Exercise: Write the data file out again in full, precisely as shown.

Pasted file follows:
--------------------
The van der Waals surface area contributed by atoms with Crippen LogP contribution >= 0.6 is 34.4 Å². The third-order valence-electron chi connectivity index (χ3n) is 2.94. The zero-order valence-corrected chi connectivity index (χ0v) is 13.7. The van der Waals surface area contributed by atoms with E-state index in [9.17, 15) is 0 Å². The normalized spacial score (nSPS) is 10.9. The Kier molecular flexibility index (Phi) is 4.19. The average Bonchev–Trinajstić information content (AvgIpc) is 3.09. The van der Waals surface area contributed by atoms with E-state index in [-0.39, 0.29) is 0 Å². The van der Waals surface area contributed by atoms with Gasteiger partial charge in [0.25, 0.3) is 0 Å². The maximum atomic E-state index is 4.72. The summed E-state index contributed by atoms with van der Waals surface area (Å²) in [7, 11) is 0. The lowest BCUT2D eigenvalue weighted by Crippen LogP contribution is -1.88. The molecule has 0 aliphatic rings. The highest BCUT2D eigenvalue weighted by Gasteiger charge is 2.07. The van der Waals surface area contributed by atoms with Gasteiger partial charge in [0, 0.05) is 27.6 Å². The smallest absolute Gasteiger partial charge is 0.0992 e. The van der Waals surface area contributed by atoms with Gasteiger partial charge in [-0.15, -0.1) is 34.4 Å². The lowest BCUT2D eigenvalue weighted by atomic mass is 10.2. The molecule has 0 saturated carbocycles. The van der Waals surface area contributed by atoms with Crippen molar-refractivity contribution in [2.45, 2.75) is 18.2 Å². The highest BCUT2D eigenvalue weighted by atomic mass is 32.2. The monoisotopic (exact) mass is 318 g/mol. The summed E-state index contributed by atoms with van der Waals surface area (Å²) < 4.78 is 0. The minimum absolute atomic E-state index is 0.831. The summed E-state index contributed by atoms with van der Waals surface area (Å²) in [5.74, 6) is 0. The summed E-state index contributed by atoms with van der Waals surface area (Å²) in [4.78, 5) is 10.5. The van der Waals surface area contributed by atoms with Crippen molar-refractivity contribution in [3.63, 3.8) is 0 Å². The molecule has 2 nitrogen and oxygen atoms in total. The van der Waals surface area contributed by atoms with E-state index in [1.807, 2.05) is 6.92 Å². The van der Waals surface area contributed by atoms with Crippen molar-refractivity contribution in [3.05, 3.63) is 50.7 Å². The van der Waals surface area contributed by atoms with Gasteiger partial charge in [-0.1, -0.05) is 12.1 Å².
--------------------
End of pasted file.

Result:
The van der Waals surface area contributed by atoms with Crippen LogP contribution >= 0.6 is 34.4 Å². The third-order valence-electron chi connectivity index (χ3n) is 2.94. The zero-order valence-corrected chi connectivity index (χ0v) is 13.7. The van der Waals surface area contributed by atoms with E-state index in [9.17, 15) is 0 Å². The normalized spacial score (nSPS) is 10.9. The Kier molecular flexibility index (Phi) is 4.19. The average Bonchev–Trinajstić information content (AvgIpc) is 3.09. The van der Waals surface area contributed by atoms with E-state index in [-0.39, 0.29) is 0 Å². The van der Waals surface area contributed by atoms with Gasteiger partial charge in [0.25, 0.3) is 0 Å². The maximum atomic E-state index is 4.72. The summed E-state index contributed by atoms with van der Waals surface area (Å²) in [7, 11) is 0. The lowest BCUT2D eigenvalue weighted by Crippen LogP contribution is -1.88. The molecule has 0 aliphatic rings. The highest BCUT2D eigenvalue weighted by Gasteiger charge is 2.07. The van der Waals surface area contributed by atoms with Gasteiger partial charge in [0, 0.05) is 27.6 Å². The smallest absolute Gasteiger partial charge is 0.0992 e. The van der Waals surface area contributed by atoms with Gasteiger partial charge in [-0.15, -0.1) is 34.4 Å². The lowest BCUT2D eigenvalue weighted by atomic mass is 10.2. The molecule has 0 saturated carbocycles. The van der Waals surface area contributed by atoms with Crippen molar-refractivity contribution in [2.45, 2.75) is 18.2 Å². The highest BCUT2D eigenvalue weighted by atomic mass is 32.2. The monoisotopic (exact) mass is 318 g/mol. The summed E-state index contributed by atoms with van der Waals surface area (Å²) < 4.78 is 0. The minimum absolute atomic E-state index is 0.831. The summed E-state index contributed by atoms with van der Waals surface area (Å²) in [5.74, 6) is 0. The summed E-state index contributed by atoms with van der Waals surface area (Å²) in [4.78, 5) is 10.5. The van der Waals surface area contributed by atoms with Crippen molar-refractivity contribution in [3.63, 3.8) is 0 Å². The molecule has 2 nitrogen and oxygen atoms in total. The van der Waals surface area contributed by atoms with E-state index in [1.807, 2.05) is 6.92 Å². The van der Waals surface area contributed by atoms with Crippen molar-refractivity contribution in [3.05, 3.63) is 50.7 Å². The van der Waals surface area contributed by atoms with Gasteiger partial charge in [-0.1, -0.05) is 12.1 Å².